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Amerindian/Native American Music
Table of Contents:

Online Resources
  • Database of Recorded American Music Authentication Required
    The Database of Recorded American Music (DRAM) is a collaboration between New World Records, Composers Recordings Inc., and New York University. DRAM facilitates research in American music by offering on-demand access to audio-streaming files of complete works by American composers. More than 4,000 albums from over 40 independent record labels and archives, documenting over 7,500 compositions from the catalogs of the New World, CRI, Albany, innova, Cedille, XI, Pogus, Deep Listening, Mutable, and other record labels. Ranging from folk to opera, native American to jazz, 19th-century "classical" to early rock, and musical theater to contemporary, electronic, and more, DRAM's goal is to make available for educational use and scholarly research the widest possible spectrum of recorded American music. Alongside the high-quality music streams, complete liner notes, scholarly essays, bibliographies, and discographies are available for viewing on the Database. Playlists can be created by faculty to address specific curriculum needs.
Miscellaneous Texts
  • My Music Reaches to the Sky: Native American Musical Instruments
    • Location(s): TC Music Library General Collection ML3547 .M9 1973
  • Writing American Indian Music: Historic Transcriptions, Notations, and Arrangements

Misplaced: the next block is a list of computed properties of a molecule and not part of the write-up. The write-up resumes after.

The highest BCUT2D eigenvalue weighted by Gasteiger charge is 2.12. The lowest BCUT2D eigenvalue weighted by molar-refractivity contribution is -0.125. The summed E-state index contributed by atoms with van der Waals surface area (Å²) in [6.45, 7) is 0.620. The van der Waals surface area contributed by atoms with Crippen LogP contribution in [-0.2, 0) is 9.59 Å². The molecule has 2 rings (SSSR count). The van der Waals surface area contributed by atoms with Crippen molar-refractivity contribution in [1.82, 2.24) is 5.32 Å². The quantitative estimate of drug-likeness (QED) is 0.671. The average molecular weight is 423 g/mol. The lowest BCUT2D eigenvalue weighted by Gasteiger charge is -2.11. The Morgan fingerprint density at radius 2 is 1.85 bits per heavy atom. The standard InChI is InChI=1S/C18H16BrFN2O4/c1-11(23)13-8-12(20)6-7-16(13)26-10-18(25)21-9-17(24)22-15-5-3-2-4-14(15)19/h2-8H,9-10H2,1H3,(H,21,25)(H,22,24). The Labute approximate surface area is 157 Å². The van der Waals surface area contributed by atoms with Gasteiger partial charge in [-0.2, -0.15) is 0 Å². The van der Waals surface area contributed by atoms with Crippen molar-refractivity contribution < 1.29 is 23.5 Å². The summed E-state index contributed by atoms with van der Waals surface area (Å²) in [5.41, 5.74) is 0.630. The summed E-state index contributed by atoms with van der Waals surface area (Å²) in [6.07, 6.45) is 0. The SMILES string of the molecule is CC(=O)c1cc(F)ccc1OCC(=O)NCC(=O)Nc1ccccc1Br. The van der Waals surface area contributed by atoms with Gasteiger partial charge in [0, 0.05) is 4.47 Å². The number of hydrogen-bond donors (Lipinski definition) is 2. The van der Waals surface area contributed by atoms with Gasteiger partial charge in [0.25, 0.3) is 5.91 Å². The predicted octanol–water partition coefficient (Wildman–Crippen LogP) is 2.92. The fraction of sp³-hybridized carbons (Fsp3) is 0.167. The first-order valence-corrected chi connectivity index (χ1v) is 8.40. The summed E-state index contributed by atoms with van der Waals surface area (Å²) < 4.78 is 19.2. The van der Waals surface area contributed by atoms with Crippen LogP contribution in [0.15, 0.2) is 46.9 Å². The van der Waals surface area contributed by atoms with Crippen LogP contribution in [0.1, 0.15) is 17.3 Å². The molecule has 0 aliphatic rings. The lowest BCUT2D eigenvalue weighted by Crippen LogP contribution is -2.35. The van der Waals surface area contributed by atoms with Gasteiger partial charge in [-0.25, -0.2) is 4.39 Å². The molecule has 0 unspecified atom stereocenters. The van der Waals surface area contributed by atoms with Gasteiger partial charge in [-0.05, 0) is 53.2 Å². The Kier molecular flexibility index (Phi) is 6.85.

This edition explores the history of musical contact, interaction, and exchange between American Indians and Euramericans, as documented in musical transcriptions, notations, and arrangements. The volume contributes to an understanding of American music that reflects our cultural reality, depicting reciprocal influences among Native Americans, scholars, composers, and educators, and illustrating consequences of those encounters for American musical life in general. Culled from a published record of over 8,000 songs, the edition contains 116 musical examples reproduced in facsimile. Included in the volume are the earliest attempts to represent tribal music in European notation, archetypal transcriptions in the scholarly literature of ethnomusicology, and recent contributions by contemporary scholars. Some of the notations shown here inspired composers in search of a distinctively American musical idiom to write works based on American Indian melodies. Others captured the imagination of American school children, whose concept of cultural and musical identity came to be linked with American Indians. Indigenous notations, the work of native scholars and educators, and recent compositions by native composers working in the classical vein also appear in this volume. As a compendium of historic materials, the edition illustrates the development of Euramerican attitudes and approaches to American Indian musics, the infusion of native musics into American musical culture, and native responses to and participation in the enterprise.
    • Location(s): TC Music Library General Collection Quarto M2 .R232
    Check MNCAT Record for Location and Availability


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